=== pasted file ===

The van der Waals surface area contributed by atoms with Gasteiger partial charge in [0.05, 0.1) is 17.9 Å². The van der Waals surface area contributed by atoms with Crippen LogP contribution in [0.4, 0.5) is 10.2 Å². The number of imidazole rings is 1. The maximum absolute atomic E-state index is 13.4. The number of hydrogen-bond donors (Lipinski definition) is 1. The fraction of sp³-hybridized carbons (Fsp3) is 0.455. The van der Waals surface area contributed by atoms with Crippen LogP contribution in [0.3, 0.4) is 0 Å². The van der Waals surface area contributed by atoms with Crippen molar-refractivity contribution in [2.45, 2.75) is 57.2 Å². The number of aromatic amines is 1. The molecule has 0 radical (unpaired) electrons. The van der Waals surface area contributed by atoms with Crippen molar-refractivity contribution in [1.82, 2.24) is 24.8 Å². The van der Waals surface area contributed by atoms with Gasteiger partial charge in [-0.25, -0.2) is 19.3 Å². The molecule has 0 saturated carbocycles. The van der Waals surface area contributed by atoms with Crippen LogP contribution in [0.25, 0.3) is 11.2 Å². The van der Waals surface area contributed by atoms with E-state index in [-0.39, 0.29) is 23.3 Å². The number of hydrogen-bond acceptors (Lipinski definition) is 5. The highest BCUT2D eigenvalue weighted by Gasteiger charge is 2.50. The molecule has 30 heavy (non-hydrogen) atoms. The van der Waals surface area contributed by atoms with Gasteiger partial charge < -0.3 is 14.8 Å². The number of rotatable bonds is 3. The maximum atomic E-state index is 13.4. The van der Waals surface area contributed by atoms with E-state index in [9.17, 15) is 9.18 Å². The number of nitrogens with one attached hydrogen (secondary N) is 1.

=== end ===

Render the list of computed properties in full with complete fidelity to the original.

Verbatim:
The van der Waals surface area contributed by atoms with Gasteiger partial charge in [0.05, 0.1) is 17.9 Å². The van der Waals surface area contributed by atoms with Crippen LogP contribution in [0.4, 0.5) is 10.2 Å². The number of imidazole rings is 1. The maximum absolute atomic E-state index is 13.4. The number of hydrogen-bond donors (Lipinski definition) is 1. The fraction of sp³-hybridized carbons (Fsp3) is 0.455. The van der Waals surface area contributed by atoms with Crippen LogP contribution in [0.3, 0.4) is 0 Å². The van der Waals surface area contributed by atoms with Crippen molar-refractivity contribution in [2.45, 2.75) is 57.2 Å². The number of aromatic amines is 1. The molecule has 0 radical (unpaired) electrons. The van der Waals surface area contributed by atoms with Crippen molar-refractivity contribution in [1.82, 2.24) is 24.8 Å². The van der Waals surface area contributed by atoms with Gasteiger partial charge in [-0.25, -0.2) is 19.3 Å². The molecule has 0 saturated carbocycles. The van der Waals surface area contributed by atoms with Crippen LogP contribution in [0.25, 0.3) is 11.2 Å². The van der Waals surface area contributed by atoms with E-state index in [-0.39, 0.29) is 23.3 Å². The number of hydrogen-bond acceptors (Lipinski definition) is 5. The highest BCUT2D eigenvalue weighted by Gasteiger charge is 2.50. The molecule has 30 heavy (non-hydrogen) atoms. The van der Waals surface area contributed by atoms with Gasteiger partial charge < -0.3 is 14.8 Å². The number of rotatable bonds is 3. The maximum atomic E-state index is 13.4. The van der Waals surface area contributed by atoms with E-state index in [9.17, 15) is 9.18 Å². The number of nitrogens with one attached hydrogen (secondary N) is 1.